Don’t pick up the tab before picking up the phone: Settling a claim without the insurer’s knowledge.
Sometimes we all need to be reminded of something we already know – if you think that someone else is going to pick up the tab for something, it’s probably best to check with that person before shelling out any of your money. The Fourth Circuit, in Perini/Tompkins Joint Venture v. Ace American Insurance Company, 738 F.3d 95 (4th Cir. 2013)(applying Maryland law and Tennessee law), recently issued a stern reminder of this principle.
Perini/Tompkins Joint Venture (PTJV) was the construction manager for the construction of a $900 million hotel and convention center in Oxon Hill, Maryland known as the Gaylord National. For those of you who are involved with DRI, this is the hotel where the DRI Products Liability Conference was held in 2013. The hotel has a large atrium with a glass ceiling. During construction, one of the ceiling trusses became overloaded and collapsed, causing damage to other portions of the construction and causing project delays.
After completion, PTJV filed suit against Gaylord National, LLC, the owner of the hotel, for an unpaid sum of $79,656,098 under the construction contract. Gaylord responded with a suit of its own for approximately $65,000,000 in overpayments due to the construction delay attributable to the truss collapse and various other scheduling issues. As usually happens, especially in a business situation where the parties might want to work together again, PTJV and Gaylord were able to settle their differences. Gaylord paid PTJV $42,301,875, and PTJV agreed to credit back $26,157,912. At that point, the litigation was over.
But not really. PTJV had neglected to tell its insurer, ACE American, of the proposed settlement, or even the lawsuit against it, prior to entering into the settlement. ACE had been aware of the truss collapse when it occurred and, in fact, had sent someone to the construction site to inspect the damage. However, even in a post-settlement letter to ACE indicating that Gaylord had asserted a claim and that PTJV would be seeking reimbursement from ACE to the extent it could not recover under a building’s risk policy with another carrier, PTJV failed to tell ACE that the claim had evolved into a lawsuit which PTJV had already settled. Once ACE learned this, ACE, predictably, denied coverage (as had the builder’s risk policy issuer).
PTJV, however, would not take no for an answer. PTJV filed a breach of contract and declaratory judgment action against ACE in the United States District Court for the District of Maryland, seeking reimbursement of the funds it had credited to Gaylord to settle Gaylord’s claims. ACE filed a summary judgment motion on the basis that PTJV had failed to notify them of the settlement before entering into it. The district court agreed with ACE and dismissed the case.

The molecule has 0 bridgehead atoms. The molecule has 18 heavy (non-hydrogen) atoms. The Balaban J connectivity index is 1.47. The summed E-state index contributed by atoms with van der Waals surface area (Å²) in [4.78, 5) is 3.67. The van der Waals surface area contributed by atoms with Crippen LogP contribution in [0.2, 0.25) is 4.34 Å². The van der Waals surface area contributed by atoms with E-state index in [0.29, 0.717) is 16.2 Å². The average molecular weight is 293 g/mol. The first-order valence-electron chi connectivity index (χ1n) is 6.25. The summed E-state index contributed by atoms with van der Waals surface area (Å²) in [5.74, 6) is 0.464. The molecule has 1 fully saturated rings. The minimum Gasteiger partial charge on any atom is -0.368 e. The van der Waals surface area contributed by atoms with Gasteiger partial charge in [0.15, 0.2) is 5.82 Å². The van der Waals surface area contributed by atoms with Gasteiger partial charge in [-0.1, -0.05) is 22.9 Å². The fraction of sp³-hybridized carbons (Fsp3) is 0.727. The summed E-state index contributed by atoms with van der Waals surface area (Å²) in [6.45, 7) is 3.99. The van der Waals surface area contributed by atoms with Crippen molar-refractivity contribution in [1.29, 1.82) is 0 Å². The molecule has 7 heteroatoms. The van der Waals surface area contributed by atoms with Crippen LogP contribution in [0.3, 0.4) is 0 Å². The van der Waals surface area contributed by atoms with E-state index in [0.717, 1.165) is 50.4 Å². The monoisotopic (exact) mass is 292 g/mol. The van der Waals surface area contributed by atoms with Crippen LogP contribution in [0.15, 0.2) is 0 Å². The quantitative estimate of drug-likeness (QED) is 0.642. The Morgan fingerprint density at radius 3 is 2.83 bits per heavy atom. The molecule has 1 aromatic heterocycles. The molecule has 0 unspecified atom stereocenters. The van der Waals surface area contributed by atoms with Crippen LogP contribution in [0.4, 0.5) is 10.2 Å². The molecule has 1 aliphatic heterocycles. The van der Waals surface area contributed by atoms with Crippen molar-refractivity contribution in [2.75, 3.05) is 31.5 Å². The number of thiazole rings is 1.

PTJV still would not take no for an answer, and appealed to the Fourth Circuit. On appeal, the Fourth Circuit noted the following provisions of the insurance contract:
“No insured will, except at that insured’s own cost, voluntarily make a payment, assume any obligation, or incur any expense, other than for first aid, without our consent”
“No person or organization has a right under this Coverage Part unless all of its terms have been fully complied with. A person or organization may sue us to recover on an agreed settlement….An agreed settlement means a settlement and release of liability signed by [ACE], the insurance and the claimant or the claimant’s legal representative…”
These terms, which are included in most insurance contracts, prevent an insured from settling a claim and then seeking reimbursement from the insurer without affording the insurer the opportunity to investigate and dispute the claim. PTJV, however, argued that under Maryland Code § 19-110, ACE had to demonstrate actual prejudice resulting from PTJV’s failure to timely notify ACE of a claim and settlement, which would be a fact issue for a jury and thus not appropriate for summary judgment. ACE, on the other hand, argued that the issue was not whether PTJV had provided timely notice of the claim and settlement, but whether PTJV had complied with the conditions of the policy requiring ACE to consent to settlement. The Fourth Circuit agreed with ACE and affirmed the district court’s dismissal on summary judgment, denying PJTV recovery of the money it credited in the settlement. The Court noted that even if prejudice had been required, ACE was prejudiced as a matter of law.
Sometimes lessons are expensive. Unfortunately for PJTV, this lesson cost $26 million. You can learn from this lesson. In the construction context, minor claims often arise which can be resolved quickly with a small payment, additional services, or a simple understanding as to future projects. However, if the claim is such that you plan to seek a defense or indemnity from your insurer be sure to read your insurance policy, consult your attorney, and remember the importance of putting your insurers on notice as soon as possible.